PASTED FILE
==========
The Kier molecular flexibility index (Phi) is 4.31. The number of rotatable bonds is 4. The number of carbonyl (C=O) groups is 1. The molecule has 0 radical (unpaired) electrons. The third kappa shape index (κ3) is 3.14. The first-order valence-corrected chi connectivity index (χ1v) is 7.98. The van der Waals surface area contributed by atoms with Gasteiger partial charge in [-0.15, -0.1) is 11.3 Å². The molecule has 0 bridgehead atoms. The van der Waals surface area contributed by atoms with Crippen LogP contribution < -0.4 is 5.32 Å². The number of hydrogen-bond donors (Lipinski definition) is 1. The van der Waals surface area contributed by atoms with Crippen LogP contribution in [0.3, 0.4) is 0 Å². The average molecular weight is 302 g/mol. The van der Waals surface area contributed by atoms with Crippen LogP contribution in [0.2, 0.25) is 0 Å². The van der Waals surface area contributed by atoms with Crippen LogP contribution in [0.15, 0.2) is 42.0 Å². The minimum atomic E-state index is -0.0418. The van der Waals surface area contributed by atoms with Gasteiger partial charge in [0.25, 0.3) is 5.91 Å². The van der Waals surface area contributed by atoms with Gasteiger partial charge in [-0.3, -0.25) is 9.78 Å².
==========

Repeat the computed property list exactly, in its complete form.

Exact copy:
The Kier molecular flexibility index (Phi) is 4.31. The number of rotatable bonds is 4. The number of carbonyl (C=O) groups is 1. The molecule has 0 radical (unpaired) electrons. The third kappa shape index (κ3) is 3.14. The first-order valence-corrected chi connectivity index (χ1v) is 7.98. The van der Waals surface area contributed by atoms with Gasteiger partial charge in [-0.15, -0.1) is 11.3 Å². The molecule has 0 bridgehead atoms. The van der Waals surface area contributed by atoms with Crippen LogP contribution < -0.4 is 5.32 Å². The number of hydrogen-bond donors (Lipinski definition) is 1. The van der Waals surface area contributed by atoms with Crippen LogP contribution in [0.3, 0.4) is 0 Å². The average molecular weight is 302 g/mol. The van der Waals surface area contributed by atoms with Crippen LogP contribution in [0.2, 0.25) is 0 Å². The van der Waals surface area contributed by atoms with Crippen LogP contribution in [0.15, 0.2) is 42.0 Å². The minimum atomic E-state index is -0.0418. The van der Waals surface area contributed by atoms with Gasteiger partial charge in [0.25, 0.3) is 5.91 Å². The van der Waals surface area contributed by atoms with Gasteiger partial charge in [-0.3, -0.25) is 9.78 Å².